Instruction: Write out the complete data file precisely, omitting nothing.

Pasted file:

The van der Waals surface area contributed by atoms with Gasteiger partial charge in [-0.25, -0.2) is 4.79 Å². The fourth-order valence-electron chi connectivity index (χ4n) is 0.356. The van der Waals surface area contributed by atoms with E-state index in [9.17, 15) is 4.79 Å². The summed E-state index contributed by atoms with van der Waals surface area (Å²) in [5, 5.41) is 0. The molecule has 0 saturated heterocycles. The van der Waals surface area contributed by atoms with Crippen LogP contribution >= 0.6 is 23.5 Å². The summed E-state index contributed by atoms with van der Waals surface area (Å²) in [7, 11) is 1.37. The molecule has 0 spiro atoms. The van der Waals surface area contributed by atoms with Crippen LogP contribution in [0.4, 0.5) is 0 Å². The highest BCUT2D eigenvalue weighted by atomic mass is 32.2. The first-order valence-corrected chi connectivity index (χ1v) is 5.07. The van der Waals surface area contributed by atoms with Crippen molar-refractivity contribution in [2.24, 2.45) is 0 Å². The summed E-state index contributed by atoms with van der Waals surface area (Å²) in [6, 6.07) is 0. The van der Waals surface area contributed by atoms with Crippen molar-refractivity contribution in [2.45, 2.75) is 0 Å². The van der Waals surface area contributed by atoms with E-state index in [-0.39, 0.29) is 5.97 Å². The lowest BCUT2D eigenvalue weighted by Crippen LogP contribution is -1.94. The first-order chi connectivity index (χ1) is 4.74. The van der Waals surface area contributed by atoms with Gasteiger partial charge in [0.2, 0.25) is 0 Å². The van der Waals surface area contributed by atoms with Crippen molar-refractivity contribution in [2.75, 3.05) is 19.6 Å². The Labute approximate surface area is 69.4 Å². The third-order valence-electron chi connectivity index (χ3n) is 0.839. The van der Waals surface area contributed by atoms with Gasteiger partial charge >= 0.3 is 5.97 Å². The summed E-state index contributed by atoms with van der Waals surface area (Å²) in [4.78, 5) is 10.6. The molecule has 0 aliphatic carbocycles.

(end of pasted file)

The van der Waals surface area contributed by atoms with Gasteiger partial charge in [-0.25, -0.2) is 4.79 Å². The fourth-order valence-electron chi connectivity index (χ4n) is 0.356. The van der Waals surface area contributed by atoms with E-state index in [9.17, 15) is 4.79 Å². The summed E-state index contributed by atoms with van der Waals surface area (Å²) in [5, 5.41) is 0. The molecule has 0 saturated heterocycles. The van der Waals surface area contributed by atoms with Crippen LogP contribution >= 0.6 is 23.5 Å². The summed E-state index contributed by atoms with van der Waals surface area (Å²) in [7, 11) is 1.37. The molecule has 0 spiro atoms. The van der Waals surface area contributed by atoms with Crippen LogP contribution in [0.4, 0.5) is 0 Å². The highest BCUT2D eigenvalue weighted by atomic mass is 32.2. The first-order valence-corrected chi connectivity index (χ1v) is 5.07. The van der Waals surface area contributed by atoms with Crippen molar-refractivity contribution in [2.24, 2.45) is 0 Å². The summed E-state index contributed by atoms with van der Waals surface area (Å²) in [6, 6.07) is 0. The van der Waals surface area contributed by atoms with Crippen molar-refractivity contribution in [2.45, 2.75) is 0 Å². The van der Waals surface area contributed by atoms with E-state index in [-0.39, 0.29) is 5.97 Å². The lowest BCUT2D eigenvalue weighted by Crippen LogP contribution is -1.94. The first-order chi connectivity index (χ1) is 4.74. The van der Waals surface area contributed by atoms with Gasteiger partial charge in [0.2, 0.25) is 0 Å². The van der Waals surface area contributed by atoms with Crippen molar-refractivity contribution in [2.75, 3.05) is 19.6 Å². The Labute approximate surface area is 69.4 Å². The third-order valence-electron chi connectivity index (χ3n) is 0.839. The van der Waals surface area contributed by atoms with Gasteiger partial charge >= 0.3 is 5.97 Å². The summed E-state index contributed by atoms with van der Waals surface area (Å²) in [4.78, 5) is 10.6. The molecule has 0 aliphatic carbocycles.